A young man decided to devote his life to saving the lives of people in poverty-stricken countries. Thus, he completed his doctorate of philosophy at University of Oxford and became a trader at a Wall Street firm. Although the logic in this plan is not immediately clear, in the scheme of effective altruism, it makes perfect sense.

Effective altruism is “a philosophy and social movement which applies evidence and reason to determining the most effective ways to improve the world”. It is a trend, primarily among young people, to live their best life while also giving the most they can to help other people. It is not sacrificing, but flourishing.

The Oxford grad and trader, Matt Wage, made it his goal to give a sufficient amount of his annual salary to save the lives of the millions of children around the world who die annually from preventable diseases. He realized that, as a trader, he would be able to give a larger amount of money away, and within a year of work, he was donating a six-figure sum to highly effective charities. He is able to lead a stable, comfortable life in a promising career while helping hundreds of people across the globe.

Philosophy plays a major role in the workings of effective altruism because it challenges the relationship between impulse and reason: are we guided entirely by impulse and only later apply reason as a hollow justification, or do we decipher our reasoning before even considering out actions? How does logic play into charitable acts? Is it a guiding principle some possess and other do not, or do generous people simply give as a matter of impulse? Like many things in philosophy, there are no simple answers, but it is enough to challenge popular notions of behavior through benefiting oneself while also helping others.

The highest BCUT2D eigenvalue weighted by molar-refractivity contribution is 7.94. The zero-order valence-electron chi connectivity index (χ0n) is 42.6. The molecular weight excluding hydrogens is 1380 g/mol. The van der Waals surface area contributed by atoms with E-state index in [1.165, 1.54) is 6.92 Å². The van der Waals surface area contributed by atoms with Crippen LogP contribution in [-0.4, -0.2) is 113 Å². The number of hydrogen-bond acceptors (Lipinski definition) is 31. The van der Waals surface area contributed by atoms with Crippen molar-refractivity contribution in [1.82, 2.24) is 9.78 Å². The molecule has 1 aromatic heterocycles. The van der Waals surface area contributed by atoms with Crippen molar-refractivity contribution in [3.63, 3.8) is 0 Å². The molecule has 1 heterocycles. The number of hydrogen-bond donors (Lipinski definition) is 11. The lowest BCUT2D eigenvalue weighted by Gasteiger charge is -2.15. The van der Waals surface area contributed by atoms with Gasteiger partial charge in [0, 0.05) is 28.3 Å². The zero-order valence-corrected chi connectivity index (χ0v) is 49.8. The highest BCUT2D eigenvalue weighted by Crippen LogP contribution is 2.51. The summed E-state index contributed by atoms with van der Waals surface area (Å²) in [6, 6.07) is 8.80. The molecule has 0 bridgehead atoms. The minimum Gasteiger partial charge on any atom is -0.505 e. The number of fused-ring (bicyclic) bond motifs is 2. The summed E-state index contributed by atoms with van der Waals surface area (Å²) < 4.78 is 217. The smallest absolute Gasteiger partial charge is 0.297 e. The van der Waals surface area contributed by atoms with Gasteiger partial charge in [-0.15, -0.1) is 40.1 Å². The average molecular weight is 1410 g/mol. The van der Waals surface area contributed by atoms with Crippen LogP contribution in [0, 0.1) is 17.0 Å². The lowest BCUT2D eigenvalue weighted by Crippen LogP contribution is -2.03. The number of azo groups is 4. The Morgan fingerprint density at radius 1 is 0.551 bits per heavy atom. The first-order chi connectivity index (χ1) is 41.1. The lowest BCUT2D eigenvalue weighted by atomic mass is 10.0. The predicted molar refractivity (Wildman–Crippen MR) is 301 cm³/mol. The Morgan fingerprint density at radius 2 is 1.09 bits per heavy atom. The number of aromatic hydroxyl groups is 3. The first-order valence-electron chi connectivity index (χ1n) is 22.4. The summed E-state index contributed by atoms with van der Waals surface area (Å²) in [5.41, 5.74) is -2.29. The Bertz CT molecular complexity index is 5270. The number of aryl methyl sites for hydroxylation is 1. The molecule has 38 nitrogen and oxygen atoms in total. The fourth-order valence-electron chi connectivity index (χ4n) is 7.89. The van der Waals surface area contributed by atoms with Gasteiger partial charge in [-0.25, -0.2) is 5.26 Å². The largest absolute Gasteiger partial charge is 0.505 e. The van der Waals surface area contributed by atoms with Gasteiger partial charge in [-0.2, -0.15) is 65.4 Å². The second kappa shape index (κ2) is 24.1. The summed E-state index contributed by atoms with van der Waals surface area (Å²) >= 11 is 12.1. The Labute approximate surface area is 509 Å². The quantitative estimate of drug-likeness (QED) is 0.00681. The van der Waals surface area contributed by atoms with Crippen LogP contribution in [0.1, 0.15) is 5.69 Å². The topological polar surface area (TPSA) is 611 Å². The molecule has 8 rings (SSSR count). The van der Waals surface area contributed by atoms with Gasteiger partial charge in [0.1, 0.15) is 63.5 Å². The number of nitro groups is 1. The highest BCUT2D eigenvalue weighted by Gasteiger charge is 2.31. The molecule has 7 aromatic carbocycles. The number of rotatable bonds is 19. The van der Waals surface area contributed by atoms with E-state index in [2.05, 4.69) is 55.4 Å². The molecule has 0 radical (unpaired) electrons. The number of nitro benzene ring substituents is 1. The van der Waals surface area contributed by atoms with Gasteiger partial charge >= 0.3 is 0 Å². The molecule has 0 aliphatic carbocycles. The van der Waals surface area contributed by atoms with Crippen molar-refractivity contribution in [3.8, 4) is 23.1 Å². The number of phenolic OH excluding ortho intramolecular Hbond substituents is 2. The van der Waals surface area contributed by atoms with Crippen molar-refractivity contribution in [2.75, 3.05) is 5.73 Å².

Effective altruists also challenge conventions in that they are highly selective in where they let their money go. Rather than spreading funds across many different charities, they donate to just one or two organizations they know are highly effective and make the most of their funds. This requires thorough research into the progress and activity of different organizations and a strong passion for one or two causes.

Effective altruists also employ logic in funneling their donations. They believe that rather than donating to causes that attract people through emotional sway, people should donate funds to causes that most need them and will most effectively use them. This promotes charitable organizations to attract donors through demonstrated transparency and efficiency rather than eliciting emotional responses.

As Millenials enter the workforce, many are considering careers that allow them to give back while living modest lives. They are directing the course of their lives in the interest of others, while giving back to their own communities through hard work and human capital. In this way, they are leading industrious lives and helping others do the same. They employ both logic and emotion and shed optimistic light on the future of charity and goodwill.

Jenny Wheeler

Sources: TED, Boston Review
Photo: 101 Fundraising